The UK’s financial regulator has confirmed that the London Interbank Offered Rate (LIBOR) will cease on December 31, 2021.
The decision applies to the sterling, Japanese yen, Swiss franc, and euro LIBOR panels, the Financial Conduct Authority (FCA) said in a statement published at the end of September.
To avoid disruption to legacy contracts that reference the one-, three- and six-month sterling and Japanese yen LIBOR settings, the FCA said it will require the LIBOR benchmark administrator to publish these settings under a ‘synthetic’ methodology.
The methodology will be based on term “risk-free” rates, and will be in force for the duration of 2022.
The six LIBOR settings mentioned above will therefore be available only for use in some legacy contracts, and will not be available for use in new business.
Also last month, the FCA published a consultation paper on its proposed decision as to which legacy contracts can use the synthetic LIBOR rates outlined below.
The Intercontinental Exchange (ICE) Benchmark Administration currently publishes 35 LIBOR settings, covering sterling, US dollar, Japanese yen, Swiss franc, and euro.
As set out in the FCA’s 5 March announcement, publication of 24 of these settings will cease on December 31, 2021.
The FCA expects that five US dollar settings (overnight, and one-, three-, six- and 12-month) will continue to be published based on the current ‘panel bank’ LIBOR methodology and on a representative basis until the end of June 2023.
Last month, the FCA also published notices confirming its decisions to compel the continued publication of the remaining six sterling and Japanese yen LIBOR settings for a limited time period after the end of 2021 using a ‘synthetic’ methodology.
This, the FCA noted, is to help ensure an “orderly wind-down” from LIBOR.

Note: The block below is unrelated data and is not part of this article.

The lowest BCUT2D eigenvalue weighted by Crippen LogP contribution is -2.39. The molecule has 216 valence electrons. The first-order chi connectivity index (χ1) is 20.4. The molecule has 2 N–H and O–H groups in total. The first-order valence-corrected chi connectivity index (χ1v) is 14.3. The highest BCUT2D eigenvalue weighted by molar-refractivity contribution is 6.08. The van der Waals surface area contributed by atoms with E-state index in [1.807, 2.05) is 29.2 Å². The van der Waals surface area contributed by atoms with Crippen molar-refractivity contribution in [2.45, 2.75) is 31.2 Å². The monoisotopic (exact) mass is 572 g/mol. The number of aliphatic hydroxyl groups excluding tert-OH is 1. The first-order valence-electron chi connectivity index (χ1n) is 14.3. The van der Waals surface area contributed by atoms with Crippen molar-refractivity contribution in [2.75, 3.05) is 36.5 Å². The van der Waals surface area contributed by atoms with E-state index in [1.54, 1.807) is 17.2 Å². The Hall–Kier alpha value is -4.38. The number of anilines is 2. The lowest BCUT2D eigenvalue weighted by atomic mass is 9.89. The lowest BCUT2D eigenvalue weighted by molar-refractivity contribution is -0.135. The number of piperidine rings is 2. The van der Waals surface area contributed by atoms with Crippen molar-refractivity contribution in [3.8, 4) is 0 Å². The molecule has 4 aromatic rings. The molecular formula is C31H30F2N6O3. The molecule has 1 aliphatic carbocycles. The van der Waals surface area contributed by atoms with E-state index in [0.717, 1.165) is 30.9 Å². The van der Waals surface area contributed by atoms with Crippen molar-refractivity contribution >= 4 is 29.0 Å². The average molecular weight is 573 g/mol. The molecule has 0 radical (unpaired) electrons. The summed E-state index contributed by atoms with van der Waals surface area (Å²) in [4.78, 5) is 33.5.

The synthetic rate has been chosen by the FCA to provide a reasonable and fair approximation of what panel bank LIBOR might have been in the future.
However, the synthetic rates will no longer be “representative”, as defined in the Benchmarks Regulation (BMR).
Dave Grace, managing principal at Capco, a global technology and management consultancy specialising in digital transformation in the financial services industry, welcomed the FCA’s decision.
“The FCA’s proposals to support the publication of a ‘synthetic’ LIBOR rate for some sterling and Japanese yen LIBOR settings until the end of 2022 will give market participants some badly needed breathing space to complete the transition of legacy contracts and avoid the potential year-end cliff edge,” said Grace.
“It also allows the FCA to discharge its regulatory obligations in a sensitive and pragmatic way, to allow an orderly administration of LIBOR referencing contracts post-year.”
Grace added that many participants have not been able to transition all of their client-facing trades and positions to risk-free rates ahead of the Prudential Regulation Authority’s September deadline, so the FCA’s decision should come as relief.
However, it should also be noted that synthetic LIBOR merely delays the overall process, as transitions are still expected for trades and positions that mature post-2023.
“Most larger institutions will have adhered to the International Swaps and Derivatives (IDSA) protocol, but the announcement of the provision for ‘synthetic LIBOR’ will be welcomed by market participants to allow a smooth year-end path for those counterparties who have not adhered to the protocol,” he said.
“The big question is whether the Federal Reserve will announce a ‘synthetic rate’ for the USD LIBOR trades nearer to cessation in June 2023, or will the industry have enough time to transition legacy contracts?”